If you want your Instagram followers to be jealous about your travel photos, then Chefchaouen is the place to be. The blue rinsed houses and buildings of this “Blue City” nestled among the Rif Mountains creates a hypnotic pull to all shutterbugs around the world. Pack your bags and head to Chefchaouen on your trip to Morocco. Founded in 14th century as a small fortress by Moulay Ali ibn Rashid al-Alami, this northwest inland city of Morocco has seen the Portuguese, Moriscos, Jews and Spanish invasions before gaining freedom in 1956.
Literally meaning “blue pearl” you will adore Chefchaouen for its Lego like stacked structures and narrow cobbled streets. Varied shades of blue makes this Moroccan city a photographer’s paradise.
- Medina de Chefchaouen
The most lively and loveliest part of Chefchaouen is its medina. Compared to the medinas of other Moroccan cities, this one is small, compact and less crowded. The blue and white buildings in the vicinity gives a visual retreat with terracotta tiles on top. The alleyways of medina is flooded with the most delightful aromas. It is a feast for the senses as the smell of fresh bread being baked in ovens or on firewood greets. Experience the local life while taking a stroll along the medina on your Morocco vacation to Chefchaouen.
- Chefchaouen Kasbah
Chefchaouen Kasbah is a national historic fortress and monument built in 14th century by Moulay Ali ibn Rashid al-Alami. This restored piece of history was once a refuge to some Muslims and Jewish, and played a powerful influence during that time. This Kasbah has an interesting small ethnographic museum, jail, lush green garden and an art gallery which encourages the work of the local artists. From here you can enjoy various fascinating views of the old Chefchaouen. At 10 dirham entrance fee you can experience a slice of Moroccan history. Don’t forget to include this Kasbah in your itinerary of Morocco tours.
- Oued Ras El Maa
Nature lovers find the waterfall of Ras El Maa fascinating on their visit to this Blue City. The waterfall is just beyond the far north eastern gate of Chefchaouen medina. It’s here, where the water comes gushing out of the mountain, local women are seen to wash their clothes at this spot. The sound of the water and the verdant hills just beyond the medina wall provides an amazing view.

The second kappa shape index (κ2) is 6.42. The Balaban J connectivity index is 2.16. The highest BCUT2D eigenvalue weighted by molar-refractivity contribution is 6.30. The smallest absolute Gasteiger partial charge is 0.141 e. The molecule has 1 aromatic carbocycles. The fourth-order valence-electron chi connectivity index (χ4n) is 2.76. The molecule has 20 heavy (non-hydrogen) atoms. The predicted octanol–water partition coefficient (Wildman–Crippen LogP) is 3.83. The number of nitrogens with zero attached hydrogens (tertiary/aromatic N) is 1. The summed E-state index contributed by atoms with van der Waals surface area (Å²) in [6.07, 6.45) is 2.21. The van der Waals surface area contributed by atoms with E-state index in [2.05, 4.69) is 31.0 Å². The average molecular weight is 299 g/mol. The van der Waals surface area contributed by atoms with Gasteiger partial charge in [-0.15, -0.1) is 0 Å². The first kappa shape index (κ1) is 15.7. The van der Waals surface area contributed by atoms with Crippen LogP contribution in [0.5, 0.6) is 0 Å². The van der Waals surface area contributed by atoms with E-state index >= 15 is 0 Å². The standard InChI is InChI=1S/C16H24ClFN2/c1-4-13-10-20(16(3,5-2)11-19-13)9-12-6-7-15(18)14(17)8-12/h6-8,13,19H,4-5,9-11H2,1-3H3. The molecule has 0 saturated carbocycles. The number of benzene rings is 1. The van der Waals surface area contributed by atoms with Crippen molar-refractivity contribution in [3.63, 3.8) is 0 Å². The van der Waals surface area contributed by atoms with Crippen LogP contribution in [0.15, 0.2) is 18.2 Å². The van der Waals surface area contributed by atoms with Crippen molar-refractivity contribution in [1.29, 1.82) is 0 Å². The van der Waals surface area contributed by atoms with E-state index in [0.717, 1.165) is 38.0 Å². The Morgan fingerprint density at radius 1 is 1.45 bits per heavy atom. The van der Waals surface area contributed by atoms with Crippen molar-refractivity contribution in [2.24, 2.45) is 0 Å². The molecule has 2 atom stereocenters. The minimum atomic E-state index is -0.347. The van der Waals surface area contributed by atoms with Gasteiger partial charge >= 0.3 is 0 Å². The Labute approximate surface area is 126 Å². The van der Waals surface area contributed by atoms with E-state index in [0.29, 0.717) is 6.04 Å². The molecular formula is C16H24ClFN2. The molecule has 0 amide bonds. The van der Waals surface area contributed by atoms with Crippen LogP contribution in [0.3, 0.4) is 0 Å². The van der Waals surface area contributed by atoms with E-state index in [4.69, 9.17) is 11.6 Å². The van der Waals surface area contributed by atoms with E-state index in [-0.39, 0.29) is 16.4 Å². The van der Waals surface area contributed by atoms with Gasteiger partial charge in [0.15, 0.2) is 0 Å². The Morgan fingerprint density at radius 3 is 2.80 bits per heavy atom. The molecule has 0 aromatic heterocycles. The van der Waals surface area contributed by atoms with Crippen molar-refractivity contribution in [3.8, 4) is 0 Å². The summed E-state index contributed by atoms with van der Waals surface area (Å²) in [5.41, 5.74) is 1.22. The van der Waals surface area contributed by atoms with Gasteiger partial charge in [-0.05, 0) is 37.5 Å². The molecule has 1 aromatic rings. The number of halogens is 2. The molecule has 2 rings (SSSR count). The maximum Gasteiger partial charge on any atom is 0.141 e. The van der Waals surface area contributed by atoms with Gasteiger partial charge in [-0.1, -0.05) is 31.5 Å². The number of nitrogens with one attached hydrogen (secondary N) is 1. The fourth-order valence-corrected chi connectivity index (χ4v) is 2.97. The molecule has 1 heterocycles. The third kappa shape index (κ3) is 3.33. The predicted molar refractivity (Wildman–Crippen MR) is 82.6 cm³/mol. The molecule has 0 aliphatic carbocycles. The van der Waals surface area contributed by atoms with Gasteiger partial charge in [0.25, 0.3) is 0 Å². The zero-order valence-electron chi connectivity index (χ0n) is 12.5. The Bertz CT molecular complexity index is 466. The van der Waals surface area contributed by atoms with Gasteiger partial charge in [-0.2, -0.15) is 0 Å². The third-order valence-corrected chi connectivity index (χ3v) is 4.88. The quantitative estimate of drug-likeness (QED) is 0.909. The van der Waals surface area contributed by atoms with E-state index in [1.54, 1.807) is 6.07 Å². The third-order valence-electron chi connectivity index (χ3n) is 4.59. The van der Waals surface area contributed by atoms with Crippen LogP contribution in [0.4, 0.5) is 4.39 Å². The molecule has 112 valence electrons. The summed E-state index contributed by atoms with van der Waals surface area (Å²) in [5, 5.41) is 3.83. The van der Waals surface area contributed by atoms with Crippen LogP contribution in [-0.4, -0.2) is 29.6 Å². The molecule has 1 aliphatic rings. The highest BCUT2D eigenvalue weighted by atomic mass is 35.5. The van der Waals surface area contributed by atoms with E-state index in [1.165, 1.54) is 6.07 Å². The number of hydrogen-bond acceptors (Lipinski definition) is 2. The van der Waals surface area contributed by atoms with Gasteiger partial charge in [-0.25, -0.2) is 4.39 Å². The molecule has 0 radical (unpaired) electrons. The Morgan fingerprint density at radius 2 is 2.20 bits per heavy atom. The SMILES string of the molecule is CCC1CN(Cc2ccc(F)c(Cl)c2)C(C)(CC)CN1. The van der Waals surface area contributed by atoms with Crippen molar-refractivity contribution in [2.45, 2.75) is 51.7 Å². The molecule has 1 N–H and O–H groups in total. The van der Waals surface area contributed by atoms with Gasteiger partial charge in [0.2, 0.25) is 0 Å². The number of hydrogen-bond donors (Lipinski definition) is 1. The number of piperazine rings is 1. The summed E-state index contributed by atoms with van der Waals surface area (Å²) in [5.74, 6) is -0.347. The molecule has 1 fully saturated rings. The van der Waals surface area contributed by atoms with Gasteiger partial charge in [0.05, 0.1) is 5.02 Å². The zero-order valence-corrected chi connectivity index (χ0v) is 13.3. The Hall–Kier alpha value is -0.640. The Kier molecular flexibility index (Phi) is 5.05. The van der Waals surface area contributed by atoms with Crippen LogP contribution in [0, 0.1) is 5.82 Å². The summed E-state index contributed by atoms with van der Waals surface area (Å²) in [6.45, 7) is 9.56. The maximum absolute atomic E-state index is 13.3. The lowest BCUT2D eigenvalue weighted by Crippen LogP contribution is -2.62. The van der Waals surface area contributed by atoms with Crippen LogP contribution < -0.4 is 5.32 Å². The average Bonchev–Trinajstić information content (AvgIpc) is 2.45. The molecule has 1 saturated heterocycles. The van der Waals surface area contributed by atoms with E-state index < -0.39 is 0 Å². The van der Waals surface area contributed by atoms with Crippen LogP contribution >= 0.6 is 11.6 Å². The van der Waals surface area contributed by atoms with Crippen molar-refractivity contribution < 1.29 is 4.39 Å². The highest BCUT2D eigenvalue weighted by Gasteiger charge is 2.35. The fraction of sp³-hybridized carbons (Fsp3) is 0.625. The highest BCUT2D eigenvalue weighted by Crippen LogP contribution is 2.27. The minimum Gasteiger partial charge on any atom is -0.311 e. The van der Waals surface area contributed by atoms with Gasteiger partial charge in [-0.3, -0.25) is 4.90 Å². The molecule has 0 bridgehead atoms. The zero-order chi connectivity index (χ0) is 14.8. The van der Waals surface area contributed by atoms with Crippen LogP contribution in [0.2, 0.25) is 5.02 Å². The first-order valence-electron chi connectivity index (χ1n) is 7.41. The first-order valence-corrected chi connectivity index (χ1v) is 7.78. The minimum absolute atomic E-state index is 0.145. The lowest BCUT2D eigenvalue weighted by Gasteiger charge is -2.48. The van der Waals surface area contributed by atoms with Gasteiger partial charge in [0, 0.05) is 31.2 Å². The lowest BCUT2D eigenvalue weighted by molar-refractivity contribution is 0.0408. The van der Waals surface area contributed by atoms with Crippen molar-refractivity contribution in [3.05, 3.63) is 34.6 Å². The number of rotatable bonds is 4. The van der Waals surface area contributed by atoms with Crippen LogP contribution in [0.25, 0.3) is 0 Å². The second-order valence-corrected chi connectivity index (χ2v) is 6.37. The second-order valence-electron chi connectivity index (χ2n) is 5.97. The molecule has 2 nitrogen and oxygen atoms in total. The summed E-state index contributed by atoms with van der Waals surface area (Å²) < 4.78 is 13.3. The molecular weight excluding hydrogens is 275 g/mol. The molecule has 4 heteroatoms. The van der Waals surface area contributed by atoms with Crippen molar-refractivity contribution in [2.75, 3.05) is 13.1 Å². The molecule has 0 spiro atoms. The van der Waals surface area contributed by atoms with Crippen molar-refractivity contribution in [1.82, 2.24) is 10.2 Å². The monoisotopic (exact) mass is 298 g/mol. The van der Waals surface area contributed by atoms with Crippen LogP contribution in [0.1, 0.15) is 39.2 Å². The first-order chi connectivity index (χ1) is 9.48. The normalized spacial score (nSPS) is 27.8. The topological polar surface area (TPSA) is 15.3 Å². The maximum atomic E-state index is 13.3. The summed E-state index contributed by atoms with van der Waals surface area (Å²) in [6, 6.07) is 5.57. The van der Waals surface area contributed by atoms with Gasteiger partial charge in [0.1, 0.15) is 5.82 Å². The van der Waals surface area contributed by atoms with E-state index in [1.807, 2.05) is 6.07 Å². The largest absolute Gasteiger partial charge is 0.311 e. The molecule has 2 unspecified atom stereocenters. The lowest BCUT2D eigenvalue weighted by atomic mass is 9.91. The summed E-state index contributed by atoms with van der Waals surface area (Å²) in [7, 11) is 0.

- Talassemtane Eco-Museum
At 12 km from Chefchaouen, in Zaouiya Habteene village is the Talassemtane National Park where this museum is situated at the entrance. It provides details of the park, various trek maps and an extensive display of the flora and fauna found in the park. Registration here is must if you intend to camp during your trek. Make a point to visit this museum on your Morocco vacation.
- Spanish Mosque
Built in 1920s, this mosque sits alone and ruined on a hill overlooking Chefchaouen to the east and is a pleasant morning’s hike from the medina. You might cross some prickly pear and agave cacti vegetation on your way up the hill. Not much in use, this mosque still forms a prominent landmark of the city.
- Plaza Uta El Hammam
The place where you can relax after a long day of city exploration. Located right at the heart of medina, this shady, cobbled Plaza Uta El Hammam is lined up with cafes and restaurants, all serving similar fare. Locals use this place as a meeting point while tourists can enjoy a cup of Moroccan mint tea at ease.
- Ethnographic Museum
Located in an old castle by the Square, this museum was created in 1985. This archaeological building that houses this museum has two halls surrounding the main lobby and enlarged with side spaces. Traditional costumes and artefacts, wood art, historic weapons, musical instruments are on display across six spaces of the museum. At 10 dirhams you can explore the museum on your trip to Morocco.
- Grande Mosque
This place of worship sits right at the heart of the central square, Uta el Hammam. Entry is restricted for non-Muslims, but you can view it from outside. The unusual octagonal tower of this mosque forms a prominent landmark of Chefchaouen.